Wednesday, March 18, 2009

Understanding the New $8,000 First-Time Home Buyer Tax Credit

Did you know that if you're a first-time home buyer purchasing a house between January 1, 2009 and December 1, 2009 that you can receive a tax credit up to $8,000?

Photo By: Jack Duval

Previously this government incentive to purchase a home was limited to $7,500 and had to be paid back over the course of 15 years. However, some changes have been made, which I will outline here that will hopefully answer all of your questions.

Photo By: Simon Doggett

  1. Who can receive the credit? Only first-time home buyers are eligible and they must close between January 1, 2009 and December 1, 2009. Investors or people purchasing a second home can not receive this credit.
  2. What is a first-time home buyer? A buyer who has not owned a principal residence in the 3 previous years before buying a home. If you are married taxpayers, NEITHER you nor your spouse can own a primary residence; in other words if one of you owns a home (a primary residence) you can't obtain the tax credit if the other spouse purchases a home.
  3. How is the amount of the tax credit determined? It is limited to 10% of the sales price of the home, but a maximum of $8,000.
  4. What are the income limits on people claiming the tax credit? For single taxpayers the income limit is $75,000 and for married taxpayers filing a joint return it's $150,000. If you want more specific details on this, please visit or ask your CPA or a tax professional.
    How do I claim the tax credit? Simply claim it on your federal income tax return; just fill out IRS Form 5405 to help you know how much to claim and write it on Line 69 of your 1040 income tax return. No other forms are required.

An important difference between this tax credit and the $7,500 credit put into effect July 2008, is that this $8,000 DOES NOT have to be paid back! The only stipulation is that you must live in the home as your principle residence for at least three years, if you don't you will have to pay back the credit.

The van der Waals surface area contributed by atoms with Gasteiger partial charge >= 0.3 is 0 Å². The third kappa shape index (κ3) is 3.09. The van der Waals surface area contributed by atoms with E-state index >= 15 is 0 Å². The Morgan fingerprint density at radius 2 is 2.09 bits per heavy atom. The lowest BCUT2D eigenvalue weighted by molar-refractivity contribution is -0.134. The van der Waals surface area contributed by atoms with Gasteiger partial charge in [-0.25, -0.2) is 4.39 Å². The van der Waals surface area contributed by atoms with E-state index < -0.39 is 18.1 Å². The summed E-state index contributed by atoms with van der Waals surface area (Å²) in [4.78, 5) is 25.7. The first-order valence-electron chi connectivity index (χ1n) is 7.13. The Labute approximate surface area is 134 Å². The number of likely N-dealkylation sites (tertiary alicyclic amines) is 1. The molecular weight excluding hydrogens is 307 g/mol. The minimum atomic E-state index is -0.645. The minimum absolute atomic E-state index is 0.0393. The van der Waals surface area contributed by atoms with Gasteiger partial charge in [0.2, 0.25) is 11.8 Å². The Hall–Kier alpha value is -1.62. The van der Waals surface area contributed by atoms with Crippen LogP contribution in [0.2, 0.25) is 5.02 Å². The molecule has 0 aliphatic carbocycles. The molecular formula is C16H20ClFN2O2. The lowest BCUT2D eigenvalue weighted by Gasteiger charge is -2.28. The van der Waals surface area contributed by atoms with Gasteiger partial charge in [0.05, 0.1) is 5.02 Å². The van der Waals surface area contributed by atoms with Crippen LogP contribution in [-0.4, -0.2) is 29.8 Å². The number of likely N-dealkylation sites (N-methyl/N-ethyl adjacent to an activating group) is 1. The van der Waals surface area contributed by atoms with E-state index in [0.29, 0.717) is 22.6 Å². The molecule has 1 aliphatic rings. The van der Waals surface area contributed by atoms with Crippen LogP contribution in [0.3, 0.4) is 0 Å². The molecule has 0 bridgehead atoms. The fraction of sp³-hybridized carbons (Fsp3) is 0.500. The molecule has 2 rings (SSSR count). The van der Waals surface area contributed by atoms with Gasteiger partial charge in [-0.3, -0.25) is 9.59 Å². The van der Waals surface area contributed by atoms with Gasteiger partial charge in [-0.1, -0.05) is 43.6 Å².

Also, because this tax credit is refundable, you could potentially receive a check from the government for part or all of the $8,000. To help you understand this a little better, here's an example from the Federal Housing Tax Credit's website:

"For example, if a qualified home buyer expected, notwithstanding the tax credit, federal income tax liability of $5,000 and had tax withholding of $4,000 for the year, then without the tax credit the taxpayer would owe the IRS $1,000 on April 15th. Suppose now that the taxpayer qualified for the $8,000 home buyer tax credit. As a result, the taxpayer would receive a check for $7,000 ($8,000 minus the $1,000 owed)."

Photo By: Visit Hillsborough

So, first-time home buyers, with this excellent tax incentive, coupled with the low interest rates and the extensive amount of homes on the market, why wouldn't you buy a home this year?

If you still have further questions, please watch the video below provided by the National Association of Home Builders.

If you are in the market to buy or sell your home in the Bethlehem or Dacula area, I would be happy to assist you! My passion is helping people find their dream home and stepping them through this exciting journey. I serve the Walton, Barrow and Gwinnett county areas. Call or text me today!
(Please note, the content from this post was obtained from the Federal Housing Tax Credit's website.)

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